- Japan's PM Shinzo Abe calls snap election for December 14
- He's framing the election as a referendum on his much-vaunted 'Abenomics' economic policies
- Analysts suggest he may be shoring up power
- Other issues are important to Japanese voters, but may not get much play in this election
Japan's Prime Minister Shinzo Abe is betting that the snap elections that he has called this month will bolster support for the sweeping economic reforms he has introduced since taking power in 2012.
But if the gripes of small business owners like vegetable seller Kazuhiro Ooba are any gauge, Abe will have his work cut out.
Ooba has turned off some of the lights in his Yokohama store to save on electricity after his bills rose 30% in a year, and he says his customers are in no mood to spend.
"The money will trickle down from big corporations, according to Prime Minister Abe," he says. "Where is it? It has not reached to the people who work hard every day on the ground."
Abe is painting the December 14 election as a referendum on his economic policies, the much-vaunted "three arrows" of "Abenomics," the stimulus and economic reform package upon which the leader has staked his reputation.
An unexpected dip into recession has dealt his flagship economic policies a blow, however, prompting the snap election.
Almost half of voters polled for two recent opinion surveys said that the economy and jobs were the main issues for them.
"The election will be held to ask the public whether we will (move) forward with Abenomics or end it," Abe said when announcing the closure of parliament.
Campaigning for the 475 seats of the lower house of parliament that are up for grabs starts on Tuesday and polls put support for the ruling Liberal Democratic Party (LDP) around 30%, and between 10% and 13% for the Democratic Party of Japan (DPJ), the main opposition party.
The LDP has been enormously successful in the postwar years, essentially having remained in power since 1955. During this period, the DPJ have only governed twice, briefly in the 1990s and again from 2009 to 2012.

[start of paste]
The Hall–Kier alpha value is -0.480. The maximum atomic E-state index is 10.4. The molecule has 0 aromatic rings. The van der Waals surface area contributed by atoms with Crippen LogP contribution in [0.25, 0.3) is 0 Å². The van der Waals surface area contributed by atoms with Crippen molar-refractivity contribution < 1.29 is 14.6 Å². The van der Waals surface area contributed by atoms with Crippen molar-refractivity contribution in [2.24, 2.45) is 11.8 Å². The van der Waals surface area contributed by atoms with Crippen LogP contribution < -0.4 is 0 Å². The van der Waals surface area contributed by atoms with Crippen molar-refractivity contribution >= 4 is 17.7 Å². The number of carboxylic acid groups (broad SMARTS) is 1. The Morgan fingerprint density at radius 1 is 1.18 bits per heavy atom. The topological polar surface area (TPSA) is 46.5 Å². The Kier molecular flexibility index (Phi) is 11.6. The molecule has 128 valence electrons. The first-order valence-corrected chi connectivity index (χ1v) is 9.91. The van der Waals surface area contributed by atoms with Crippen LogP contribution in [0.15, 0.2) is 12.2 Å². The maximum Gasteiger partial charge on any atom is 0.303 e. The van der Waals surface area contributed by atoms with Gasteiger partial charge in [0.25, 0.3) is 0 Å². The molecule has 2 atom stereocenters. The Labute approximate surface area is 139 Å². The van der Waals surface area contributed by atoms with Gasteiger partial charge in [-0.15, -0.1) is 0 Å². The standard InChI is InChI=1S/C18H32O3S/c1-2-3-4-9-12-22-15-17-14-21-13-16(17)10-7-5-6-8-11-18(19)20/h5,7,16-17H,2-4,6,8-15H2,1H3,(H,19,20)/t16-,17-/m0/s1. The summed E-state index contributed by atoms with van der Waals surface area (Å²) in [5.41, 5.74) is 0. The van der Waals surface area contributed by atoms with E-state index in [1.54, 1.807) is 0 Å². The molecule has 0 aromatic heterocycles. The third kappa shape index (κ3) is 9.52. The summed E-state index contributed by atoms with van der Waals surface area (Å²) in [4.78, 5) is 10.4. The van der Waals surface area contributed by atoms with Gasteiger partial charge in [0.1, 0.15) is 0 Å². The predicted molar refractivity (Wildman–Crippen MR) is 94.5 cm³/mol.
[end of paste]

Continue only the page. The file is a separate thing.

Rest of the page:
An election wasn't required until late 2016, which has led to considerable speculation as to why Abe, with a sizable majority in the lower house -- 295 out of the 475 seats -- would risk ceding power so early.
E. Keith Henry, analyst and founder of Asia Strategy, a Tokyo-based government policy consultancy, told CNN he found the timing "puzzling."
"Why call an election when you have such a dominant position?"
Indeed, polls suggest that a majority of the public don't understand why Abe is calling an election at this time, and are critical of the cost during another period of recession. Voter turnout is expected to be low.
"There is a mental malaise in Japan which is responsible for the economic malaise (of the post-economic bubble years)," Henry said.
One rationale for the election is that Abe is simply consolidating his position before "news gets worse," says Jeff Kingston, director of Asian Studies at Temple University Japan.
The opposition is weak, and in disarray, he says, and now is an ideal opportunity to "lock in a two year extension" to the prime minister's majority in the Japan's parliament.
"There's no great time (to hold an election)," Kingston told CNN. "This is the least-worst time."
CNN Money: Japanese voters to give verdict on Abenomics
Place in the world
While the election is being framed largely in economic terms, Japanese voters have plenty of other concerns, including the country's energy policy.
The ruling party is in favor of restarting the country's nuclear reactors -- which were mothballed in the wake of the Fukushima nuclear disaster. Local city assemblymen voted in October to fire up two reactors at the Sendai power plant in Kagoshima in Japan's south.
And Japanese are reflecting on their place in the world after Abe earlier this year issued a re-interpretation of Japan's pacifist constitution to allow for a greater degree of self-defence.
Hardline approaches toward China traditionally appeal to Japan's voters, and tensions over maritime territorial disputes with neighbor China have intensified in recent years.
The role of women in public and corporate life is also under scrutiny.
The Yomiuri Shimbun, a conservative newspaper, estimates that only 184 female candidates will run in the December 14 election, about 16% of the total.
Abe says that he has long championed women in the workplace, but as traditions die hard in conservative Japan, the number of married women with children and jobs remains low.
Ultimately, Abe's election gamble will only pay off if he can convince the average salaryman or woman that his economic policies will benefit ordinary Japanese.
While a key component of Abenomics has been extra government spending, a sales tax hike this year and rising costs have taken their toll on small businesses and their customers.
In a bit to boost his election fortunes, Abe delayed a sales tax hike planned for October 2015. His special adviser on economic affairs Etsuro Honda, has called for a further $25 billion in cash handouts and tax cuts to kickstart the economy.
But it's not clear whether this will be enough to satisfy voters.
"Abenomics is no good at all," said Shuichi Kobayashi, the fourth-generation owner of a 100 year-old tofu shop owner in Tokyo, who is finding recent economic conditions a threat to his livelihood.
"Our life is getting tough."